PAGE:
"The players have a direct relationship to what's going on with revenue. There has to be a voice from the players' side to some extent," said former Carolina Hurricanes forward Kevyn Adams, a member of the NHL Players' Association's executive committee in a report in The Raleigh News & Observer.
"The ultimate question comes to, 'How can the game in the long run be the best?' When the deal was signed with Versus, there were a lot of things out there they were going to do to help promote and grow the game that ESPN wasn't willing to do. It became a situation where it was a natural fit.
"What I hope to see going forward is Versus being a channel that when you get into a hotel room, you turn it on. That's the way it is with ESPN in a hotel or bar."
The issue isn’t the original agreement the NHL signed with Comcast, Versus parent company but the three year extension. Three years ago Comcast talked the talk in regard to Versus (then known as the Outdoor Life Network).
Comcast talked about building a national cable sports network that would rival ESPN. The NHL would anchor Comcast’s ambitious plan that reportedly included securing the eight game late season NFL games the NFL awarded to their own NFL Network and the MLB regular and post season package TBS secured. It would have been reasonable for the NHL to have made it clear to Versus if at the end of their first three agreement if Versus and Comcast hadn’t moved forward and secured additional major sports properties and/or wasn’t in 100 percent of America’s cable ready homes, the NHL would have the option of taking their product elsewhere. Instead for some inexplicable reason the NHL remains the ‘fools on the hill’ stuck in what is now a six year agreement with a cable network that features bull-riding, the World Combat League, the National Lacrosse League, the Tour de France along with various fishing and outdoor life programming.
In early February 2007, ESPN announced phase two of their marketing efforts with NASCAR’s Busch Series. Not only is ESPN committing their marketing resources to NASCAR’s “B” series, ESPN and NASCAR officials are working together on securing a lead sponsor to replace Anheuser-Busch who will be ending their title sponsorship at the end of the year. ESPN who purchased a minority stake in the Arena Football League on December 19 now have a vested interest in moving the AFL forward. In early August, ESPN and Major League Soccer announced a comprehensive agreement that includes a minimum of 26 regular season games on ESPN2. Those are benefits ESPN extends to all of their “partners” and while Versus has been good for the NHL in terms of their programming commitment at 71 million homes Versus doesn’t have the reach ESPN does.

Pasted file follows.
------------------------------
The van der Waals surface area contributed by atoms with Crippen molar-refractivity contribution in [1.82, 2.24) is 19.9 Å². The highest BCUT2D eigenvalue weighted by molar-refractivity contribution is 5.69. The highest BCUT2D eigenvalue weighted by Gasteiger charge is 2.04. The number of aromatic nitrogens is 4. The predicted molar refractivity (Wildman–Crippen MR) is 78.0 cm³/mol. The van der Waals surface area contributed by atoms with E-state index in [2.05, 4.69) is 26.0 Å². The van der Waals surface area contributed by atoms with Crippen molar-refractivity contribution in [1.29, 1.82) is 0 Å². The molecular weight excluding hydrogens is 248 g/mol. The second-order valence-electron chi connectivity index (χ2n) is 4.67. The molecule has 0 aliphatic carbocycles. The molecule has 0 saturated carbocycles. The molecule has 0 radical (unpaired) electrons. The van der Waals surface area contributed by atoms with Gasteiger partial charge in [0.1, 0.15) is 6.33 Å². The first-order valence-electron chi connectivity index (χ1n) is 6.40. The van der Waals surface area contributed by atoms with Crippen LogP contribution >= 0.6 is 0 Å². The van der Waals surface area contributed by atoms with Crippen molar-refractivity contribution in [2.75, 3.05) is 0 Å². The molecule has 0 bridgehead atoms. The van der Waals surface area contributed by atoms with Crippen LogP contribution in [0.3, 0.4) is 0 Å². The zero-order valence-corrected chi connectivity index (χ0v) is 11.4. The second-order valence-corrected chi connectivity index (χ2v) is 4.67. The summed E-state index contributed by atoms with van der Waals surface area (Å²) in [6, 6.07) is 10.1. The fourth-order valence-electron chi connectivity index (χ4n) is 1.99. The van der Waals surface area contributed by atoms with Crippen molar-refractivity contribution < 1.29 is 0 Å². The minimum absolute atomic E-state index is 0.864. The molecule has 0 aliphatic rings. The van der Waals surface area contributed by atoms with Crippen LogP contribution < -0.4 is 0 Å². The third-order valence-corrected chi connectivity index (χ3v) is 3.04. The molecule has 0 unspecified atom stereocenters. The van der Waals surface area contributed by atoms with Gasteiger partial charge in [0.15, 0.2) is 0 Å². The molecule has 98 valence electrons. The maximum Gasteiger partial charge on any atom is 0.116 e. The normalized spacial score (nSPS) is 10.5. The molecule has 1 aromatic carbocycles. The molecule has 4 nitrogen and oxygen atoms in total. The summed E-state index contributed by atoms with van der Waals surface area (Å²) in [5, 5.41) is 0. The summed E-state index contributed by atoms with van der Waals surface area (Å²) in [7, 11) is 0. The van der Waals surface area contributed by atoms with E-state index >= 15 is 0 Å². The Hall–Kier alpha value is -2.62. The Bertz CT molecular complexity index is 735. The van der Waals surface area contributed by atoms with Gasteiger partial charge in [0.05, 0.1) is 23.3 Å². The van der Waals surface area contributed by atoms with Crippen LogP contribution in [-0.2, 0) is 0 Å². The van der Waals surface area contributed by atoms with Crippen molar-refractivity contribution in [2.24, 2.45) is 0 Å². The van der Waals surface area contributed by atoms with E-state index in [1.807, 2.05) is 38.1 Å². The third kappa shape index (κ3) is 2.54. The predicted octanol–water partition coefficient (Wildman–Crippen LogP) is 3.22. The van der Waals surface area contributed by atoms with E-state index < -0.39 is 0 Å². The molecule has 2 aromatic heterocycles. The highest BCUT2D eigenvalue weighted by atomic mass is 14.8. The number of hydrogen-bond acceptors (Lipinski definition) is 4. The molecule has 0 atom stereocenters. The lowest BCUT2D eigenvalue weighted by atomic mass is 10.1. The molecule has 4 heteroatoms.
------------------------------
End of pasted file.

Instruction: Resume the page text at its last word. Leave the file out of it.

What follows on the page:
What’s essential in understanding the error in judgment the Gary Bettman led National Hockey League is the nature of the recent rights agreements ESPN has reached with Tier II sports like the National Hockey League. The National Football League, National Basketball, Major League Baseball, the Nextel Cup and the NCAA men’s basketball and football do not need ESPN, ESPN needs those sports properties as their partners. ESPN have taken the next level of sports properties (Tier II where the NHL resides) and created marketing and broadcast partnerships. That’s what the NHL needs, to realize it’s no longer a major sports in America and must follow the lead of other Tier II sports properties.
Let’s get back and focus on “the bottom line” and for argument sake let’s use one of the small market NHL franchises (small market in terms of revenue generation), the Nashville Predators. Does it make more sense for the Nashville Predators to add $2.4 million to their bottom line or does it make more sense for the Nashville Predators to enjoy the promotional value in a partnership with ESPN? To a big market team (the Detroit Red Wings) it’s a rhetorical question – it makes much more sense to be on ESPN. But to the Nashville Predators the $2.4 million might represent the teams’ ability to sign a free agent.
Nonetheless – if you’re a North American based sports league in 2008 and you’re not on ESPN – you’re not a North American sports league. The dollars may have made sense to the Lords of the Rink – but at the end of the day there’s more to managing a sports league than $2.4 million per team.
For Sports Business News this is Howard Bloom. Sources cited and used in this Insider Report: The New York Times